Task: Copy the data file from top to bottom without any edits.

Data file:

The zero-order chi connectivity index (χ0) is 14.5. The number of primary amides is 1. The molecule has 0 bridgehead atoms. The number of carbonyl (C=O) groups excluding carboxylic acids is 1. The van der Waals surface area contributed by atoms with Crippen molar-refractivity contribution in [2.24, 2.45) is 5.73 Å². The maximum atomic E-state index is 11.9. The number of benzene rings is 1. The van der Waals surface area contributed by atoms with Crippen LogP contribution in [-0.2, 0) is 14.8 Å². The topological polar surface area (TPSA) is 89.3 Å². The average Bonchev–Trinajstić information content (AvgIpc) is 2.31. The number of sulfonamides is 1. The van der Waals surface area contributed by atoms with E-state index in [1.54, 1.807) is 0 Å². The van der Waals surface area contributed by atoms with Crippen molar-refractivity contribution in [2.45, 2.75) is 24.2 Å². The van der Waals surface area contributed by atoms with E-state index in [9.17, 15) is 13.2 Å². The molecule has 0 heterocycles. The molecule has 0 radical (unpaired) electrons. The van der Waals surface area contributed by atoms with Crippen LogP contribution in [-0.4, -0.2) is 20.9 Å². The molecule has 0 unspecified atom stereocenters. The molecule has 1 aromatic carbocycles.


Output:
The zero-order chi connectivity index (χ0) is 14.5. The number of primary amides is 1. The molecule has 0 bridgehead atoms. The number of carbonyl (C=O) groups excluding carboxylic acids is 1. The van der Waals surface area contributed by atoms with Crippen molar-refractivity contribution in [2.24, 2.45) is 5.73 Å². The maximum atomic E-state index is 11.9. The number of benzene rings is 1. The van der Waals surface area contributed by atoms with Crippen LogP contribution in [-0.2, 0) is 14.8 Å². The topological polar surface area (TPSA) is 89.3 Å². The average Bonchev–Trinajstić information content (AvgIpc) is 2.31. The number of sulfonamides is 1. The van der Waals surface area contributed by atoms with E-state index in [1.54, 1.807) is 0 Å². The van der Waals surface area contributed by atoms with Crippen molar-refractivity contribution in [2.45, 2.75) is 24.2 Å². The van der Waals surface area contributed by atoms with E-state index in [9.17, 15) is 13.2 Å². The molecule has 0 heterocycles. The molecule has 0 radical (unpaired) electrons. The van der Waals surface area contributed by atoms with Crippen LogP contribution in [-0.4, -0.2) is 20.9 Å². The molecule has 0 unspecified atom stereocenters. The molecule has 1 aromatic carbocycles.